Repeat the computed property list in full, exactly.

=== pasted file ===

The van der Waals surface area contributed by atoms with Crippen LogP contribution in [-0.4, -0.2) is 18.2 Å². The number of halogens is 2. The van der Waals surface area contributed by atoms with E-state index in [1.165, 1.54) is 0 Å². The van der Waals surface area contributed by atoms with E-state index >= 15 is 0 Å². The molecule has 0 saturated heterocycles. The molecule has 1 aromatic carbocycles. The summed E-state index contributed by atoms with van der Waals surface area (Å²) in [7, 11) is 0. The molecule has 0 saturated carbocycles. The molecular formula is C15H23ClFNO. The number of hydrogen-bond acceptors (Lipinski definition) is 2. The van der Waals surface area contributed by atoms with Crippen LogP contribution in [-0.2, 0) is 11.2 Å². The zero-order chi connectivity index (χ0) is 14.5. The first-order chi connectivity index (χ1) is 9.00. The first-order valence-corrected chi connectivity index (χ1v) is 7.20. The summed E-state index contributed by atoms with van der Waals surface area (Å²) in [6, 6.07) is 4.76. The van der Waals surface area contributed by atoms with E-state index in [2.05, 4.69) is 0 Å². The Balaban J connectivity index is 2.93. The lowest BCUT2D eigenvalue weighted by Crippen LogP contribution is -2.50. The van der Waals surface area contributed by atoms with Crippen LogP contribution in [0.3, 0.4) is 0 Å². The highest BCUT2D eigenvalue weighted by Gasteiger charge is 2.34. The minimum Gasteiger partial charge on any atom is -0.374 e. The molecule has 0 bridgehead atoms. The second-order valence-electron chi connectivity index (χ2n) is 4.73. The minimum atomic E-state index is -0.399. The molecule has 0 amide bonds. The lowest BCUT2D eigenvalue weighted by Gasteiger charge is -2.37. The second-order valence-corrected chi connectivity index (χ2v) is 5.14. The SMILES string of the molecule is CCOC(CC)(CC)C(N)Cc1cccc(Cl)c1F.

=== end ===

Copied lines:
The van der Waals surface area contributed by atoms with Crippen LogP contribution in [-0.4, -0.2) is 18.2 Å². The number of halogens is 2. The van der Waals surface area contributed by atoms with E-state index in [1.165, 1.54) is 0 Å². The van der Waals surface area contributed by atoms with E-state index >= 15 is 0 Å². The molecule has 0 saturated heterocycles. The molecule has 1 aromatic carbocycles. The summed E-state index contributed by atoms with van der Waals surface area (Å²) in [7, 11) is 0. The molecule has 0 saturated carbocycles. The molecular formula is C15H23ClFNO. The number of hydrogen-bond acceptors (Lipinski definition) is 2. The van der Waals surface area contributed by atoms with Crippen LogP contribution in [-0.2, 0) is 11.2 Å². The zero-order chi connectivity index (χ0) is 14.5. The first-order chi connectivity index (χ1) is 9.00. The first-order valence-corrected chi connectivity index (χ1v) is 7.20. The summed E-state index contributed by atoms with van der Waals surface area (Å²) in [6, 6.07) is 4.76. The van der Waals surface area contributed by atoms with E-state index in [2.05, 4.69) is 0 Å². The Balaban J connectivity index is 2.93. The lowest BCUT2D eigenvalue weighted by Crippen LogP contribution is -2.50. The van der Waals surface area contributed by atoms with Crippen LogP contribution in [0.3, 0.4) is 0 Å². The highest BCUT2D eigenvalue weighted by Gasteiger charge is 2.34. The minimum Gasteiger partial charge on any atom is -0.374 e. The molecule has 0 bridgehead atoms. The second-order valence-electron chi connectivity index (χ2n) is 4.73. The minimum atomic E-state index is -0.399. The molecule has 0 amide bonds. The lowest BCUT2D eigenvalue weighted by Gasteiger charge is -2.37. The second-order valence-corrected chi connectivity index (χ2v) is 5.14. The SMILES string of the molecule is CCOC(CC)(CC)C(N)Cc1cccc(Cl)c1F.